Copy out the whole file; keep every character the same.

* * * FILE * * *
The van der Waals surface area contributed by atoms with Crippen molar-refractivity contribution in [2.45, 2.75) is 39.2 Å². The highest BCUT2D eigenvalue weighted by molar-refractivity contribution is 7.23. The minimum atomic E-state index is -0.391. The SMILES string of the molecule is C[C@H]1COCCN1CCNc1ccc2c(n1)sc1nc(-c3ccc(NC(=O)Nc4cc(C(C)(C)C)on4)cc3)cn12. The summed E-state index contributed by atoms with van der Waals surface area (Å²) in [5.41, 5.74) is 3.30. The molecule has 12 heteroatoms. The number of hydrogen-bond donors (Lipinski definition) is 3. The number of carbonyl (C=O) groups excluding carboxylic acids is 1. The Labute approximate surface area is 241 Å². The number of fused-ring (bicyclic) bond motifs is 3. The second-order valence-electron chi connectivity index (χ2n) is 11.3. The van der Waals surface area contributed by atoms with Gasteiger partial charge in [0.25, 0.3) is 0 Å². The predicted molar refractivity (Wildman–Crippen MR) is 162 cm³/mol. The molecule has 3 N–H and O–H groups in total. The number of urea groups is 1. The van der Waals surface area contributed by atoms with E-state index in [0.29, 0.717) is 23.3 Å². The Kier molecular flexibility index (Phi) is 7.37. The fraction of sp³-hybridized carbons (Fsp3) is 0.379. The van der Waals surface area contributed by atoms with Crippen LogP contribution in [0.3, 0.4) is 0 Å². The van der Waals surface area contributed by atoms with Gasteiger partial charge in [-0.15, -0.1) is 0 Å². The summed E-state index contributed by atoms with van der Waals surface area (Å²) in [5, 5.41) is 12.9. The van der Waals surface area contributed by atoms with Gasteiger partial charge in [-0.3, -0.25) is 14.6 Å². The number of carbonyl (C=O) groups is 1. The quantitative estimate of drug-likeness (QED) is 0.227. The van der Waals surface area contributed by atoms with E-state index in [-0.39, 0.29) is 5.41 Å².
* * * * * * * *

The van der Waals surface area contributed by atoms with Crippen molar-refractivity contribution in [2.45, 2.75) is 39.2 Å². The highest BCUT2D eigenvalue weighted by molar-refractivity contribution is 7.23. The minimum atomic E-state index is -0.391. The SMILES string of the molecule is C[C@H]1COCCN1CCNc1ccc2c(n1)sc1nc(-c3ccc(NC(=O)Nc4cc(C(C)(C)C)on4)cc3)cn12. The summed E-state index contributed by atoms with van der Waals surface area (Å²) in [5.41, 5.74) is 3.30. The molecule has 12 heteroatoms. The number of hydrogen-bond donors (Lipinski definition) is 3. The number of carbonyl (C=O) groups excluding carboxylic acids is 1. The Labute approximate surface area is 241 Å². The number of fused-ring (bicyclic) bond motifs is 3. The second-order valence-electron chi connectivity index (χ2n) is 11.3. The van der Waals surface area contributed by atoms with Gasteiger partial charge in [0.25, 0.3) is 0 Å². The predicted molar refractivity (Wildman–Crippen MR) is 162 cm³/mol. The molecule has 3 N–H and O–H groups in total. The number of urea groups is 1. The van der Waals surface area contributed by atoms with E-state index in [0.29, 0.717) is 23.3 Å². The Kier molecular flexibility index (Phi) is 7.37. The fraction of sp³-hybridized carbons (Fsp3) is 0.379. The van der Waals surface area contributed by atoms with Crippen LogP contribution in [0.3, 0.4) is 0 Å². The van der Waals surface area contributed by atoms with Gasteiger partial charge in [-0.15, -0.1) is 0 Å². The summed E-state index contributed by atoms with van der Waals surface area (Å²) in [5, 5.41) is 12.9. The van der Waals surface area contributed by atoms with Gasteiger partial charge in [-0.3, -0.25) is 14.6 Å². The number of carbonyl (C=O) groups is 1. The quantitative estimate of drug-likeness (QED) is 0.227. The van der Waals surface area contributed by atoms with E-state index in [-0.39, 0.29) is 5.41 Å².